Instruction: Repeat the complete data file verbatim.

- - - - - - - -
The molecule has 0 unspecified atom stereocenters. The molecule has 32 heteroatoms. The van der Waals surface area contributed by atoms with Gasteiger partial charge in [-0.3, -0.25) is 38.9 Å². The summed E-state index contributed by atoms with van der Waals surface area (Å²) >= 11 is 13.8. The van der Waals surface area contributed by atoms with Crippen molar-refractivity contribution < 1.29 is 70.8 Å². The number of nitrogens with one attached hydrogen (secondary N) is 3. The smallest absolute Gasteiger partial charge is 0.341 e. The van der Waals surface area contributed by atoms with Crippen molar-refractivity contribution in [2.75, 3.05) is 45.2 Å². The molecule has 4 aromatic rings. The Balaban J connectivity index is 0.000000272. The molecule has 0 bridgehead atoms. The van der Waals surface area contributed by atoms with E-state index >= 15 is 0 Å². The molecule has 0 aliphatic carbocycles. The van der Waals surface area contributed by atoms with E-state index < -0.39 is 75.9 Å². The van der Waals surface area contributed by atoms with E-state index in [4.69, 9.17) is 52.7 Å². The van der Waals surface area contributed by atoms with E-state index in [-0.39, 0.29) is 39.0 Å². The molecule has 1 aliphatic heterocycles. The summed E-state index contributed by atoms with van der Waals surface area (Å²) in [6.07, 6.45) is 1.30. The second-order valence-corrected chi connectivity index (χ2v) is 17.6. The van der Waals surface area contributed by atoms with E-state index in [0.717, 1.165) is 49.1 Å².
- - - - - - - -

The molecule has 0 unspecified atom stereocenters. The molecule has 32 heteroatoms. The van der Waals surface area contributed by atoms with Gasteiger partial charge in [-0.3, -0.25) is 38.9 Å². The summed E-state index contributed by atoms with van der Waals surface area (Å²) >= 11 is 13.8. The van der Waals surface area contributed by atoms with Crippen molar-refractivity contribution < 1.29 is 70.8 Å². The number of nitrogens with one attached hydrogen (secondary N) is 3. The smallest absolute Gasteiger partial charge is 0.341 e. The van der Waals surface area contributed by atoms with Crippen molar-refractivity contribution in [2.75, 3.05) is 45.2 Å². The molecule has 4 aromatic rings. The Balaban J connectivity index is 0.000000272. The molecule has 0 bridgehead atoms. The van der Waals surface area contributed by atoms with E-state index >= 15 is 0 Å². The molecule has 0 aliphatic carbocycles. The van der Waals surface area contributed by atoms with E-state index < -0.39 is 75.9 Å². The van der Waals surface area contributed by atoms with E-state index in [4.69, 9.17) is 52.7 Å². The van der Waals surface area contributed by atoms with E-state index in [-0.39, 0.29) is 39.0 Å². The molecule has 1 aliphatic heterocycles. The summed E-state index contributed by atoms with van der Waals surface area (Å²) in [6.07, 6.45) is 1.30. The second-order valence-corrected chi connectivity index (χ2v) is 17.6. The van der Waals surface area contributed by atoms with E-state index in [0.717, 1.165) is 49.1 Å².